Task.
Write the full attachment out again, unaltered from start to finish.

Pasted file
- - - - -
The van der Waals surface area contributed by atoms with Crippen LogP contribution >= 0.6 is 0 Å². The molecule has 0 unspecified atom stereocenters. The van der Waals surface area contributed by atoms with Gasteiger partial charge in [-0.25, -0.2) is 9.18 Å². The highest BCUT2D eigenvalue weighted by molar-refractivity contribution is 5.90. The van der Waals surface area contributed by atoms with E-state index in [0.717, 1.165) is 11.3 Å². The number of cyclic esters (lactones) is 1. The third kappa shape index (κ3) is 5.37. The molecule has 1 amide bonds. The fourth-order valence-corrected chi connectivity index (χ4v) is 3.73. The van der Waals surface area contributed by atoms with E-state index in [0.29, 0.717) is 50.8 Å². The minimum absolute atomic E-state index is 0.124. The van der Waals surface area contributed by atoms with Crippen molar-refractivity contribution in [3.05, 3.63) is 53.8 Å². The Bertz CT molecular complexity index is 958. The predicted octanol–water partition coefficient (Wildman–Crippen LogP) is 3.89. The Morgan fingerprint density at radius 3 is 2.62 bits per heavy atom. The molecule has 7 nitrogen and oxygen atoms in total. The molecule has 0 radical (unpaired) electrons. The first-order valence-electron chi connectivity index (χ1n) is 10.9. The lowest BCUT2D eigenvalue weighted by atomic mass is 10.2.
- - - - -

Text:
The van der Waals surface area contributed by atoms with Crippen LogP contribution >= 0.6 is 0 Å². The molecule has 0 unspecified atom stereocenters. The van der Waals surface area contributed by atoms with Gasteiger partial charge in [-0.25, -0.2) is 9.18 Å². The highest BCUT2D eigenvalue weighted by molar-refractivity contribution is 5.90. The van der Waals surface area contributed by atoms with E-state index in [0.717, 1.165) is 11.3 Å². The number of cyclic esters (lactones) is 1. The third kappa shape index (κ3) is 5.37. The molecule has 1 amide bonds. The fourth-order valence-corrected chi connectivity index (χ4v) is 3.73. The van der Waals surface area contributed by atoms with E-state index in [0.29, 0.717) is 50.8 Å². The minimum absolute atomic E-state index is 0.124. The van der Waals surface area contributed by atoms with Crippen molar-refractivity contribution in [3.05, 3.63) is 53.8 Å². The Bertz CT molecular complexity index is 958. The predicted octanol–water partition coefficient (Wildman–Crippen LogP) is 3.89. The Morgan fingerprint density at radius 3 is 2.62 bits per heavy atom. The molecule has 7 nitrogen and oxygen atoms in total. The molecule has 0 radical (unpaired) electrons. The first-order valence-electron chi connectivity index (χ1n) is 10.9. The lowest BCUT2D eigenvalue weighted by atomic mass is 10.2.